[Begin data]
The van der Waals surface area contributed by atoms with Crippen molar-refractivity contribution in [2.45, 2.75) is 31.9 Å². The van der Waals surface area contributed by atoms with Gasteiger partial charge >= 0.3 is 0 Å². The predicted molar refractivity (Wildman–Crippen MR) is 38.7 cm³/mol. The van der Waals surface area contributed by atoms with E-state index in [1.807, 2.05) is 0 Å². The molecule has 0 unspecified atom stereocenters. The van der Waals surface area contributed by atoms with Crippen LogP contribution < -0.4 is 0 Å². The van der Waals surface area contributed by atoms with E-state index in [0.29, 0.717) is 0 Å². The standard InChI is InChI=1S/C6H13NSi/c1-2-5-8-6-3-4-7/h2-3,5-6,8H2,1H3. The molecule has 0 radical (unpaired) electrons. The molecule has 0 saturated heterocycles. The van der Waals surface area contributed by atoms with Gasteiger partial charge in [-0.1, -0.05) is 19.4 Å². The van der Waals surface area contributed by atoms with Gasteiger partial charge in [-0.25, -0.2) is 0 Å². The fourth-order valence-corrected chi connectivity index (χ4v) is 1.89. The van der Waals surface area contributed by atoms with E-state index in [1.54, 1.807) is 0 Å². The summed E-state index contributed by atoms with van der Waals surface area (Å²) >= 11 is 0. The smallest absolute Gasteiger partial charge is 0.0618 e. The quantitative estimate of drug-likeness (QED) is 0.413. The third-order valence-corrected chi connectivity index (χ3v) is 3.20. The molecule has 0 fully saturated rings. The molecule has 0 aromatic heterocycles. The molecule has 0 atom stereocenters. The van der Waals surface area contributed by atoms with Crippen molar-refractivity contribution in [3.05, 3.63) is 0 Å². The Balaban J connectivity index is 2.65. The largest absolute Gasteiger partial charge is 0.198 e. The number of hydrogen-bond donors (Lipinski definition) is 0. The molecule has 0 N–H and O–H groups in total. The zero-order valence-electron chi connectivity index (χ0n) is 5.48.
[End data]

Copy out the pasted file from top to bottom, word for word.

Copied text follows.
The van der Waals surface area contributed by atoms with Crippen molar-refractivity contribution in [2.45, 2.75) is 31.9 Å². The van der Waals surface area contributed by atoms with Gasteiger partial charge >= 0.3 is 0 Å². The predicted molar refractivity (Wildman–Crippen MR) is 38.7 cm³/mol. The van der Waals surface area contributed by atoms with E-state index in [1.807, 2.05) is 0 Å². The molecule has 0 unspecified atom stereocenters. The van der Waals surface area contributed by atoms with Crippen LogP contribution < -0.4 is 0 Å². The van der Waals surface area contributed by atoms with E-state index in [0.29, 0.717) is 0 Å². The standard InChI is InChI=1S/C6H13NSi/c1-2-5-8-6-3-4-7/h2-3,5-6,8H2,1H3. The molecule has 0 radical (unpaired) electrons. The molecule has 0 saturated heterocycles. The van der Waals surface area contributed by atoms with Gasteiger partial charge in [-0.1, -0.05) is 19.4 Å². The van der Waals surface area contributed by atoms with Gasteiger partial charge in [-0.25, -0.2) is 0 Å². The fourth-order valence-corrected chi connectivity index (χ4v) is 1.89. The van der Waals surface area contributed by atoms with E-state index in [1.54, 1.807) is 0 Å². The summed E-state index contributed by atoms with van der Waals surface area (Å²) >= 11 is 0. The smallest absolute Gasteiger partial charge is 0.0618 e. The quantitative estimate of drug-likeness (QED) is 0.413. The third-order valence-corrected chi connectivity index (χ3v) is 3.20. The molecule has 0 fully saturated rings. The molecule has 0 aromatic heterocycles. The molecule has 0 atom stereocenters. The van der Waals surface area contributed by atoms with Crippen molar-refractivity contribution in [3.05, 3.63) is 0 Å². The Balaban J connectivity index is 2.65. The largest absolute Gasteiger partial charge is 0.198 e. The number of hydrogen-bond donors (Lipinski definition) is 0. The molecule has 0 N–H and O–H groups in total. The zero-order valence-electron chi connectivity index (χ0n) is 5.48.